FACT CHECK: Facebook Image Does Not Show Authentic Times Of Israel Headline

Christine Sellers | Fact Check Reporter

An image shared on Facebook purports to show a Times of Israel headline that reads, “Protesting to Stop the Genocide is Antisemitic.”

Verdict: False

The image of the purported headline was originally shared on X, the social media platform previously known as Twitter, by an Israeli parody account.

Fact Check:

Benny Gantz, a centrist member of Israel’s War Cabinet, has threatened to resign if Israeli Prime Minister Benjamin Netanyahu “doesn’t adopt a new plan” to handle the ongoing Israel-Hamas War, according to The Associated Press. Gantz recently proposed a “six-point plan” that includes freeing hostages with a June 8 deadline of adoption, the outlet reported.

“Protesting to Stop the Genocide is Antisemitic,” the purported Times of Israel headline shared via the Facebook image reads. “Protesting in universities to stop genocide and condemn Israel’s human rights violations is clearly just antisemitism and hatred for Jews and Israelis,” a purported subheadline continues. The post appears to have been written by authors named Shumley and Rapaport.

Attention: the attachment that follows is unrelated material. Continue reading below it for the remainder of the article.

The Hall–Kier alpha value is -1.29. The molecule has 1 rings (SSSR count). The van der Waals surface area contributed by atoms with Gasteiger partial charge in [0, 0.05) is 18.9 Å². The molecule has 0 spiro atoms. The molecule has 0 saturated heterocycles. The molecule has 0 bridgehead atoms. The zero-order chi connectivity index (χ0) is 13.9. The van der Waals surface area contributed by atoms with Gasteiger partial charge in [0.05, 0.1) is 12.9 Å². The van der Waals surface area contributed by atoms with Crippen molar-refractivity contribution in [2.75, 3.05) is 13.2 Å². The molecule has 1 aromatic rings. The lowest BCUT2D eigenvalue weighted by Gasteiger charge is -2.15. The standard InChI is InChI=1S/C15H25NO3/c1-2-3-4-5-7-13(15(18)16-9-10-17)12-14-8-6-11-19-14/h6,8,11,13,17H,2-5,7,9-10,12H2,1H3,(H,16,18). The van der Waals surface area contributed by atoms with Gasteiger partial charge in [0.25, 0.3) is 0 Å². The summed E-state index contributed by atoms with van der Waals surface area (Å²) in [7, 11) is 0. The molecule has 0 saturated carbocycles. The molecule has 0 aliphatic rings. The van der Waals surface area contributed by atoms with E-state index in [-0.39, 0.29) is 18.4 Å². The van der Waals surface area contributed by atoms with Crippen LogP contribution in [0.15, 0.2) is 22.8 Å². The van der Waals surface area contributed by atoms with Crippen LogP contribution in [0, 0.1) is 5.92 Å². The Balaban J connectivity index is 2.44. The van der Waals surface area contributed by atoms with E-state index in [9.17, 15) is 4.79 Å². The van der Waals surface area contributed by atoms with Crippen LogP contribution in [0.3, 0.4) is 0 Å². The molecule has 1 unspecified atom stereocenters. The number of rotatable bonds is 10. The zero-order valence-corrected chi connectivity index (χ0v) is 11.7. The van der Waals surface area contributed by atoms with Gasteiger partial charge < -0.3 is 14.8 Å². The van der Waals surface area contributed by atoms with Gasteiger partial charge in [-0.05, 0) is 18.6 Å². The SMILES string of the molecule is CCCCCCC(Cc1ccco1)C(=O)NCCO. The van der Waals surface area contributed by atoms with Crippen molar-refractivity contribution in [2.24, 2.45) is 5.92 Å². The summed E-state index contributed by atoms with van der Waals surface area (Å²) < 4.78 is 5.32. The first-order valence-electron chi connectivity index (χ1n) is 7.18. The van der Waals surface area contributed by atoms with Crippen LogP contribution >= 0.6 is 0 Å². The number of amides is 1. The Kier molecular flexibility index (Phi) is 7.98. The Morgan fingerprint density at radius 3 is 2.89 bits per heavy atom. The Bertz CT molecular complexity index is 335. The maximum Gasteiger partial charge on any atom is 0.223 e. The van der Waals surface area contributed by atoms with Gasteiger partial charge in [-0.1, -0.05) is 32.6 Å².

The claim is false, however. The image of the purported Times of Israel headline was originally shared on X on May 18 by @israellill, an Israeli parody account. “[This is an] Israel state parody account, our content is intended to be satirical. We wish no harm to anyone,” the account’s bio indicates. In addition, a parody label is visible on the bottom right corner of the image purporting to show the Times of Israel headline.

Likewise, Check Your Fact did not find the purported headline referenced on the Times of Israel’s website or on its verified social media accounts. Furthermore, Check Your Fact found no credible news reports to support the claim. Actually, the opposite is true. Reuters also reported the claim originally stemmed from the X parody account via a May 21 article. A spokesperson for the Times of Israel confirmed the headline was fake to Reuters via email. (RELATED: Post About UN Halving Estimates Of People Killed In Gaza Lacks Context)

“We have run no article with that headline. The screenshot is not authentic,” the spokesperson told Reuters.

This is not the first time a false claim has circulated online. Check Your Fact previously debunked a social media post that claimed the City of Chicago ceremonially raised the Palestinian flag at a recent event.

Christine Sellers

Fact Check Reporter